Today’s the BIG day for
. If fact, there’s so much going on that I’m going to spread it over 2 days. It started at dusk at the end of Day 6 with thousands of people gathering in the streets along the route stretching from the city gate to the Acropolis that is still called the Panathenaean Way. Athens
Being the main religious event in the Athenian calendar, the route needed to be ritually purified before the procession in the morning. This was done with fire. No, they didn’t set fire to the streets. They turned the ritual into a contest which is the most iconic part of the modern Olympics, which would be fine except for one thing – it didn’t have anything to with the ancient Olympics. I’m talking about the torch relay.
From its beginnings in ancient times to well into the modern revival there was no Olympic torch relay until Hitler stole the idea from the Greater Panathenaean Games and hijacked the Olympics for political means.
Once again, each of the 10 demes (tribes or boroughs) of the Athenian city-state chose 4 athletes as their team. The winning team is the one who gets their flaming torch to the Acropolis without it going out or dropping it. Because the winning torch would be used to light the main sacrificial fire the pride of the demes was at stale.
Luckily, the importance of this race means that it is represented on lots of pottery, so we have a good idea of what it might have looked like.
The race begins at the entrance to the sacred olive grove of Academia outside the city wall. It was here that Charums, the lover of father and son Peisistratus and Hippias, built an altar dedicated to Eros (see Tuesday’s entry for their complex relationships). Eros was a patron god of love among male athletes, and as mentioned on Day 2 was important in training.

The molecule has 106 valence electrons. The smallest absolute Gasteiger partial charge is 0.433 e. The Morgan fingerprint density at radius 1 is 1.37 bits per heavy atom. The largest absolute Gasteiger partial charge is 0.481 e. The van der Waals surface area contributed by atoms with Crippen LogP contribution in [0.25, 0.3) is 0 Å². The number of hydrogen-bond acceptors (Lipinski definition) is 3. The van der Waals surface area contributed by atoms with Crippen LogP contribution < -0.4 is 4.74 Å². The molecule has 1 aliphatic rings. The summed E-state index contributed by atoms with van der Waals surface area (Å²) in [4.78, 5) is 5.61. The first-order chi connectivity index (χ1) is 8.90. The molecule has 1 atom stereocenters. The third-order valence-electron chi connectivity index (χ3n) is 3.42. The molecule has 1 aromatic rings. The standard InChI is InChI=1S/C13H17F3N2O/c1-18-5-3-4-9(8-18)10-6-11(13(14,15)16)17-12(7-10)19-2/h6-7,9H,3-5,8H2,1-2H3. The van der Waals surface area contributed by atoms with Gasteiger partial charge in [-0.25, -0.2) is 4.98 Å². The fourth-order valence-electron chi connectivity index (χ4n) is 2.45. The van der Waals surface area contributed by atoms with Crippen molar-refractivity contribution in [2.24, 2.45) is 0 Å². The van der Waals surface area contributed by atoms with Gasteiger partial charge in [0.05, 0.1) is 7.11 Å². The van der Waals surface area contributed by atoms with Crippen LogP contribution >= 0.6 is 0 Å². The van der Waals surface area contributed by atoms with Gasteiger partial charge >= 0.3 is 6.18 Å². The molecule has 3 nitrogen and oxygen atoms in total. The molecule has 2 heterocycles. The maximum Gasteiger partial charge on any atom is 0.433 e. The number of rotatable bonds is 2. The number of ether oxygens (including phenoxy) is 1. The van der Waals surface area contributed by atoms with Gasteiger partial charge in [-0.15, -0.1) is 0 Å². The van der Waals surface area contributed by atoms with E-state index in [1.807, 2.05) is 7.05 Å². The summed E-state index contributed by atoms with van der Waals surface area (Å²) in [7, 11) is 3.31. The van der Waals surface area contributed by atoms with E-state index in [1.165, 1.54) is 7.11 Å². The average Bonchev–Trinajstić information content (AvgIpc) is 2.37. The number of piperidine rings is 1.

As soon as the sun had set, the first runners of each team lit their torches from the altar of Eros. The other runners were at their places along the route at half-mile intervals. As with all athletic events the runners were naked. The only way spectators would tell which team they represented was by a sort of crown or head-dress each runner wore. Presumably all 10 teams ran at the same time rather than heats, and pottery shows that the whole torch was passed on rather than the flame lighting the next one.
Through the streets crowds would cheer the runners as they saw the torches approaching, and the priestesses of Athena could follow the progress of the race from high on top of the Acropolis.
The climax of the race was at the top of the steps leading into the Acropolis. I imagine this would have been a popular spectator spot like all finishing lines. To cheers and jubilation all round the winning torch was taken into the sacred precincts ready to light the sacrificial altar later that day.
But if you think the Athenians could relax before dawn you’d be wrong. The big procession was to take place as the sun rose on Day 7, with hundreds gathering back at the city gate to prepare all the various offerings. It was another spectacular event, too big to mention today, so I’ll tell you about it tomorrow. It will be a memorable sight – the world’s biggest dress, a ship on wheels, an assassination, and the biggest barbecue for 4 years.
If you’d like to know more about the Greater Panathenaean Games – the Gayest Games in Ancient Greece – go to www.athens-greece.us/panathenaea.